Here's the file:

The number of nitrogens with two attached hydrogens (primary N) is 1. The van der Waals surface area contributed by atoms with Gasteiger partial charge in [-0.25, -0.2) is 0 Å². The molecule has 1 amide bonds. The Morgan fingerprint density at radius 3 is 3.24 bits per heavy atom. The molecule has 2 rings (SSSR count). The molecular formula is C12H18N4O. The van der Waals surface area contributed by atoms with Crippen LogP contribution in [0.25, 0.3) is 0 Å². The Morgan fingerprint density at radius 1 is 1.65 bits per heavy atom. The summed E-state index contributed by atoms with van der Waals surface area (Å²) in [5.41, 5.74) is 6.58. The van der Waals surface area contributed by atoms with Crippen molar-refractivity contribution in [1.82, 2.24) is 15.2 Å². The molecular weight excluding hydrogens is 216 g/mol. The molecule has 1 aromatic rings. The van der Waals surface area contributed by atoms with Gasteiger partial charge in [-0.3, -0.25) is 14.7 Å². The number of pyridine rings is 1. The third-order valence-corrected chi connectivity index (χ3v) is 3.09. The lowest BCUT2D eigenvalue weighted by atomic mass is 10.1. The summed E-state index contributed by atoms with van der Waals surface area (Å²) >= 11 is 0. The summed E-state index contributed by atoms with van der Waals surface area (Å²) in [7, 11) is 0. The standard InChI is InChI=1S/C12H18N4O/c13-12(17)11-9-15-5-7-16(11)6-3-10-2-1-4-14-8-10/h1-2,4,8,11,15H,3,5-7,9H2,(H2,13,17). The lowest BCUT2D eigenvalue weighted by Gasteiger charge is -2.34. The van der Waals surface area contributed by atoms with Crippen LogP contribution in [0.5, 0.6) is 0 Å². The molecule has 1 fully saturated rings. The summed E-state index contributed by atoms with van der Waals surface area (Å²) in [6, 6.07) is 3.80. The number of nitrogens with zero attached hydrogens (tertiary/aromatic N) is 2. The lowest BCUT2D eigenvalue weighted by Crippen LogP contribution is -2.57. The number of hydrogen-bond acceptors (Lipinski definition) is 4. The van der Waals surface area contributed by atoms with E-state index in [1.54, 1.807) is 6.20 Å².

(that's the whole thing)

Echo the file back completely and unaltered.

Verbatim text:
The number of nitrogens with two attached hydrogens (primary N) is 1. The van der Waals surface area contributed by atoms with Gasteiger partial charge in [-0.25, -0.2) is 0 Å². The molecule has 1 amide bonds. The Morgan fingerprint density at radius 3 is 3.24 bits per heavy atom. The molecule has 2 rings (SSSR count). The molecular formula is C12H18N4O. The van der Waals surface area contributed by atoms with Crippen LogP contribution in [0.25, 0.3) is 0 Å². The Morgan fingerprint density at radius 1 is 1.65 bits per heavy atom. The summed E-state index contributed by atoms with van der Waals surface area (Å²) in [5.41, 5.74) is 6.58. The van der Waals surface area contributed by atoms with Crippen molar-refractivity contribution in [1.82, 2.24) is 15.2 Å². The molecular weight excluding hydrogens is 216 g/mol. The molecule has 1 aromatic rings. The van der Waals surface area contributed by atoms with Gasteiger partial charge in [-0.3, -0.25) is 14.7 Å². The number of pyridine rings is 1. The third-order valence-corrected chi connectivity index (χ3v) is 3.09. The lowest BCUT2D eigenvalue weighted by atomic mass is 10.1. The summed E-state index contributed by atoms with van der Waals surface area (Å²) >= 11 is 0. The summed E-state index contributed by atoms with van der Waals surface area (Å²) in [7, 11) is 0. The standard InChI is InChI=1S/C12H18N4O/c13-12(17)11-9-15-5-7-16(11)6-3-10-2-1-4-14-8-10/h1-2,4,8,11,15H,3,5-7,9H2,(H2,13,17). The lowest BCUT2D eigenvalue weighted by Gasteiger charge is -2.34. The van der Waals surface area contributed by atoms with Crippen LogP contribution in [0.5, 0.6) is 0 Å². The molecule has 1 fully saturated rings. The summed E-state index contributed by atoms with van der Waals surface area (Å²) in [6, 6.07) is 3.80. The number of nitrogens with zero attached hydrogens (tertiary/aromatic N) is 2. The lowest BCUT2D eigenvalue weighted by Crippen LogP contribution is -2.57. The number of hydrogen-bond acceptors (Lipinski definition) is 4. The van der Waals surface area contributed by atoms with E-state index in [1.54, 1.807) is 6.20 Å².